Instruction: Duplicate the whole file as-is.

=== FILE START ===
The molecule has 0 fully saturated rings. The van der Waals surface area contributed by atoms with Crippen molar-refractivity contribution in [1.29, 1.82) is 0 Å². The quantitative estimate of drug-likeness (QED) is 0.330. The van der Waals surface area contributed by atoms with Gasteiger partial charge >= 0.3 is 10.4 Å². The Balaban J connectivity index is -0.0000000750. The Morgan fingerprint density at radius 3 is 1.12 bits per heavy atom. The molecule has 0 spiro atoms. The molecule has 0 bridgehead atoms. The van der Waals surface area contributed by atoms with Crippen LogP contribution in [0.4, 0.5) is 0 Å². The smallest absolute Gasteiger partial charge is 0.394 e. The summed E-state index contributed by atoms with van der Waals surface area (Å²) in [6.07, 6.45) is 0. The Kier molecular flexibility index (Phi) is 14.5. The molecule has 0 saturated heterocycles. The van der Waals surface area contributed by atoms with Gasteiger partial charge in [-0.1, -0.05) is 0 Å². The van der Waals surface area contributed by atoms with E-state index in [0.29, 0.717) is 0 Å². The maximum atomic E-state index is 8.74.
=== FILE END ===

The molecule has 0 fully saturated rings. The van der Waals surface area contributed by atoms with Crippen molar-refractivity contribution in [1.29, 1.82) is 0 Å². The quantitative estimate of drug-likeness (QED) is 0.330. The van der Waals surface area contributed by atoms with Gasteiger partial charge >= 0.3 is 10.4 Å². The Balaban J connectivity index is -0.0000000750. The Morgan fingerprint density at radius 3 is 1.12 bits per heavy atom. The molecule has 0 spiro atoms. The molecule has 0 bridgehead atoms. The van der Waals surface area contributed by atoms with Crippen LogP contribution in [0.4, 0.5) is 0 Å². The smallest absolute Gasteiger partial charge is 0.394 e. The summed E-state index contributed by atoms with van der Waals surface area (Å²) in [6.07, 6.45) is 0. The Kier molecular flexibility index (Phi) is 14.5. The molecule has 0 saturated heterocycles. The van der Waals surface area contributed by atoms with Gasteiger partial charge in [-0.1, -0.05) is 0 Å². The van der Waals surface area contributed by atoms with E-state index in [0.29, 0.717) is 0 Å². The maximum atomic E-state index is 8.74.